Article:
Raise your hand if you hate face-damage Hunters!  Quick Shot is strong just as a 3 damage spell for 2 mana, but the added effect of card draw when your hand is empty makes this insane as a late-game topdeck.  Your best hope is to try and bait your opponent into spending it in the early game where it will still get good value but won’t lock down a win.  Otherwise, the nightmare of your opponent drawing into lethal has just gotten worse.  Hunter is currently incredibly strong and this card is only going to make them more powerful than ever before.


Finally, we have Druid of the Flame, a 3 mana 2/5 for Druid.  You have option of making it a 5/2, but you’re never going to.  It’s okay, but pretty bland for a class exclusive minion.  It is worth noting that transformation is immune to silence, so whichever buff you pick will stick.  Also, both forms count as beasts, so this may encourage players to use Druid of the Fang more.  It’s not going to set the world on fire, but it can be viable in most decks.

There are only seven more cards to cover and they’ll be here soon.  Until then, let us know which cards you’re most excited to play with.

Pokemon Shuffle Review


With Nintendo’s recent announcement that they will start venturing into mobile development, there is endless speculation as to what kinds of games they might develop in the future and how they will use (or possibly abuse) the free-to-play models that the devices are known for.  Fortunately, we already have a glimpse of how Nintendo may tackle the mobile market with Pokemon Shuffle, a free-to-play 3DS game that can best be summarized as “Candy Crush with Pokemon“.  That’s not to say that the game doesn’t have a few of its own twists on the formula; it’s just abundantly clear where the business model for this title was taken from.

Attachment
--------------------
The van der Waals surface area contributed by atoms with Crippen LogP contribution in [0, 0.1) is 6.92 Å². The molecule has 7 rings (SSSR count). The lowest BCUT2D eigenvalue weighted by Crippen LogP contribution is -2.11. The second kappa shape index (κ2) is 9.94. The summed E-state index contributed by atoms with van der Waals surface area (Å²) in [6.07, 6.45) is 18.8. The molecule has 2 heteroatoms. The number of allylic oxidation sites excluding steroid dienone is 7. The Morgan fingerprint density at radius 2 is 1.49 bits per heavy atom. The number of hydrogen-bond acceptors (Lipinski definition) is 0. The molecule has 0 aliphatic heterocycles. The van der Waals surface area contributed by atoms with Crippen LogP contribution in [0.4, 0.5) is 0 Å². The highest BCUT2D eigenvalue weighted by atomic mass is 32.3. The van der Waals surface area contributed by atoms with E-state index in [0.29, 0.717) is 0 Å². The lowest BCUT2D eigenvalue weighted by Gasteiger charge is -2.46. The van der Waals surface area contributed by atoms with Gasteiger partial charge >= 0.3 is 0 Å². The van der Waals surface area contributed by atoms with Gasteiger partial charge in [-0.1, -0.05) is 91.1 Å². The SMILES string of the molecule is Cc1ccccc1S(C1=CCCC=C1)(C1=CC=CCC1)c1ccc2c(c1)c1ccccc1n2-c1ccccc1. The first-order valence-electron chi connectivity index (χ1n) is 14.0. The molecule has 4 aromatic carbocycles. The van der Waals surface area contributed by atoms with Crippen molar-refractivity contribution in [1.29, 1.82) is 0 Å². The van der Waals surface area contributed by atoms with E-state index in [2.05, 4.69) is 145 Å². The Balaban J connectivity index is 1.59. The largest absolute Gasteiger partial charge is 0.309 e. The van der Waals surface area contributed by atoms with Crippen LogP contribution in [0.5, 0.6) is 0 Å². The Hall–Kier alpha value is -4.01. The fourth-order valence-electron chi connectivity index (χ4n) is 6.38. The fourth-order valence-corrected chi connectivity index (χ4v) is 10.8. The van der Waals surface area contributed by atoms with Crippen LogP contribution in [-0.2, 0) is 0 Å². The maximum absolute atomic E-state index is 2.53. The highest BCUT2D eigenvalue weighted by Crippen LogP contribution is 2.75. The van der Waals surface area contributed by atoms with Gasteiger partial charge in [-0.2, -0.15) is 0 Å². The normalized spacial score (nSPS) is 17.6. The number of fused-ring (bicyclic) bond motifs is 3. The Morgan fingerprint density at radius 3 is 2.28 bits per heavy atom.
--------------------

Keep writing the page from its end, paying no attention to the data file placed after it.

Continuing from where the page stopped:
Pokemon Shuffle is a your typical match-three puzzle game with a few unique mechanics.  For one, you’re matching your own team of four Pokemon that you select from your collection at the start of each stage.  Each Pokemon has a type, attack value, and special effect that can trigger when they’re matched.  Using Pokemon will earn them experience and level them up, gaining more attack power.  Pokemon won’t evolve over time and their evolutionary forms have to be caught seperately, but certain Pokemon can Mega Evolve during a stage if you have its Mega Stone and place it at the front of your team.  To start a Mega Evolution, you’ll need to fill the Mega Gauge at the side of the screen by making matches of that Pokemon.  Mega Evolution lasts for the remainder of the stage and gives that Pokemon more power and a more valuable effect.  The new and old ideas meld together well and make this a distinctly Pokemon-styled puzzler.